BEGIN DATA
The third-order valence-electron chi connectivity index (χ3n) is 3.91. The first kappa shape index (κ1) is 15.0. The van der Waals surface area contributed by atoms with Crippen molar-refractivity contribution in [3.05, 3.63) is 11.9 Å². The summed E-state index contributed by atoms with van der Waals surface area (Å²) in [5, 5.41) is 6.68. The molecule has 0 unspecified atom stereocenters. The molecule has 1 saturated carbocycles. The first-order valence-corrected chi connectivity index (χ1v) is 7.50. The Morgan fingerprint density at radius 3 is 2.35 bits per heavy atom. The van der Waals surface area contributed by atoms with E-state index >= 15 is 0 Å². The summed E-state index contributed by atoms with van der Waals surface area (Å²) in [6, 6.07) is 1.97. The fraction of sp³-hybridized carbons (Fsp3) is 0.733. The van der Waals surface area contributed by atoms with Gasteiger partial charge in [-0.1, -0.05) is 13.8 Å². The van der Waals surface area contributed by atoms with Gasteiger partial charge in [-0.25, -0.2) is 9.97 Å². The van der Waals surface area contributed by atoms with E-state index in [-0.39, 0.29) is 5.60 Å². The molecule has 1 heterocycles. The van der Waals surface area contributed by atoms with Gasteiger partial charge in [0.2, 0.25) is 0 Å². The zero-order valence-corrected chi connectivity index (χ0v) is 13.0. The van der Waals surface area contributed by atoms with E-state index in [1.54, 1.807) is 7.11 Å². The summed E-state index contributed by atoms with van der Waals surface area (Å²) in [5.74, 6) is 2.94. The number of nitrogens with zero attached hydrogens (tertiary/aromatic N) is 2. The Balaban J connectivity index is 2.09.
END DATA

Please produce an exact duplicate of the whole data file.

The third-order valence-electron chi connectivity index (χ3n) is 3.91. The first kappa shape index (κ1) is 15.0. The van der Waals surface area contributed by atoms with Crippen molar-refractivity contribution in [3.05, 3.63) is 11.9 Å². The summed E-state index contributed by atoms with van der Waals surface area (Å²) in [5, 5.41) is 6.68. The molecule has 0 unspecified atom stereocenters. The molecule has 1 saturated carbocycles. The first-order valence-corrected chi connectivity index (χ1v) is 7.50. The Morgan fingerprint density at radius 3 is 2.35 bits per heavy atom. The van der Waals surface area contributed by atoms with E-state index >= 15 is 0 Å². The summed E-state index contributed by atoms with van der Waals surface area (Å²) in [6, 6.07) is 1.97. The fraction of sp³-hybridized carbons (Fsp3) is 0.733. The van der Waals surface area contributed by atoms with Gasteiger partial charge in [-0.1, -0.05) is 13.8 Å². The van der Waals surface area contributed by atoms with Gasteiger partial charge in [-0.25, -0.2) is 9.97 Å². The van der Waals surface area contributed by atoms with E-state index in [-0.39, 0.29) is 5.60 Å². The molecule has 1 heterocycles. The van der Waals surface area contributed by atoms with Gasteiger partial charge in [0.2, 0.25) is 0 Å². The zero-order valence-corrected chi connectivity index (χ0v) is 13.0. The van der Waals surface area contributed by atoms with E-state index in [1.54, 1.807) is 7.11 Å². The summed E-state index contributed by atoms with van der Waals surface area (Å²) in [5.74, 6) is 2.94. The number of nitrogens with zero attached hydrogens (tertiary/aromatic N) is 2. The Balaban J connectivity index is 2.09.